September 25, 2017

Sophomore class officers finalizing semi-formal location

By Max Tracey '19, News Editor

Olivia Gieger '17, Tony Shu '17, Savitri Fouda '17, and Jack McKenna '17 stand in front of the Elm Bank Center, the traditional location for the sophomore semi-formal. (Photo by Louise Lynn '17)

Over the past four years the sophomore class has celebrated the end of the school year in the buildings and gardens of the Elm Bank Horticulture Center.  This year’s sophomore class officers face difficulty in maintaining the tradition, though.

The officers of the Class of 2019 are currently negotiating with Elm Bank to find a better price point for the event this year.  Elm Bank, run by the Massachusetts Horticultural Society, has increased its price for renting the event space.

Despite the rumors, the Class of 2019 has sufficient funds.  Chris Bonis ’19, treasurer of the sophomore class, explained the reason for negotiations for a better price point for them.  

We have a perfectly reasonable sum in our treasury; more, in fact, than the [sophomores] did last year,” Bonis said.  “So we’re doing quite well.”  Bonis could not disclose the exact amount currently in the treasury.

As of right now, the sophomore class has a reserved date with Elm Bank to use the space.  Matt McKenna ’19, sophomore class president, also did not express concern over funding the event.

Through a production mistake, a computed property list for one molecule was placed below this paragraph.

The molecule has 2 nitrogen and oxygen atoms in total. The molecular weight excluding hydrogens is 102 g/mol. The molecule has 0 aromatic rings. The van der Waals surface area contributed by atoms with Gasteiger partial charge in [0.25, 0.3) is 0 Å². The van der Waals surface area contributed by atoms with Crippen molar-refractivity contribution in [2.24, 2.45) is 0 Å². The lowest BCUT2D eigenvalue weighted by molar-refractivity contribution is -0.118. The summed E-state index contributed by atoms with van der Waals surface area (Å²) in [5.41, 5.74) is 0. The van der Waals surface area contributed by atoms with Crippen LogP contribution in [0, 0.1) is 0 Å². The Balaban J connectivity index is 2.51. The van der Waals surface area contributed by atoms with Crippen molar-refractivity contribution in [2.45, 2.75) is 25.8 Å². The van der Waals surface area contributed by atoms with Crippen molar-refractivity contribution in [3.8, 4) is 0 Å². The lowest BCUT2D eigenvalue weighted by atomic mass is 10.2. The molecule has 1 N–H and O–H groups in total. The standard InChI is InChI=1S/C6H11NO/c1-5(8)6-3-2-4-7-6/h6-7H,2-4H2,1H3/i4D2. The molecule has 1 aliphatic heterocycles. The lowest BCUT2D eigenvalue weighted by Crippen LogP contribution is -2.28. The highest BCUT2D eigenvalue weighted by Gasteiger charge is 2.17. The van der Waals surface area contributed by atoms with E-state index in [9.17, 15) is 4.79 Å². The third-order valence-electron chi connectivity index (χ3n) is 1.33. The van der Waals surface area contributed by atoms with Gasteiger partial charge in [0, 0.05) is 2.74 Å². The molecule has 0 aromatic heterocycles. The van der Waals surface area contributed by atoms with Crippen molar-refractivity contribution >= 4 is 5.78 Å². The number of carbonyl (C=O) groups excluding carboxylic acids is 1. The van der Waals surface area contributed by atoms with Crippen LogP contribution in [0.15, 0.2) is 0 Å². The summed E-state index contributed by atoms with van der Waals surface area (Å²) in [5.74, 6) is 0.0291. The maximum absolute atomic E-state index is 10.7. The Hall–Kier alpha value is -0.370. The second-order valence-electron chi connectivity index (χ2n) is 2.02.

“Honestly, our financial situation is not the end all, be all, deciding factor of how good of a job we’re doing, but we’re in a great spot right now,” he said.  “We can run any type of event, and we feel like we have freedom.”

McKenna has not had difficulty discussing a deal with those at Elm Bank.  “There’s no real difficulties [in negotiations]; it’s all pretty relaxed,” McKenna said.  “Just working towards a good price for us.  They have been cooperative.  They’re very nice people.”  McKenna, too, did not disclose any specific amounts of money from the negotiations.  

At one point, the class officers decided to explore other options after first seeing the new price at Elm Bank.  “We talked to Wellesley Country Club, but their room only counted for around 200 to 250 [people], and we don’t want to limit the amount of people who can come to 250 kids,” McKenna said.  “That [venue] was not going to work for us.”

They briefly talked with Wellesley College on available spaces, but size and their price point did not accommodate their needs.

Bonis attributes their financial success to last year’s fundraisers, as the bake sales brought in about $300 and the dance brought in about $2,000.  

The class officers have specific plans in mind for fundraising this year in order to maintain a strong treasury and fund an end-of-the year event.

Fundraisers this year will be important for us,” McKenna said.  “We’re looking at another bake sale.  It was really successful for us last year.  [Our events] should bring in hopefully the most money.”  

Bonis has the same plan in mind.  “This year, we’re working on fundraising a bit more,” he said.  “I have done some research on fundraising events that have worked in high schools before, and I found a list of about fifty that seem to be effective.”

The officers will discuss their plans for events and fundraisers within the next week.  According to Bonis, they are looking to raise at least $1,000 this year.

Whichever way the negotiations with Elm Bank turn in the next few weeks, McKenna vows to prioritize the Class of 2019. “We’d love any suggestions from the class and we want what the class wants,” he said.  “What the class wants is extremely important for us.”

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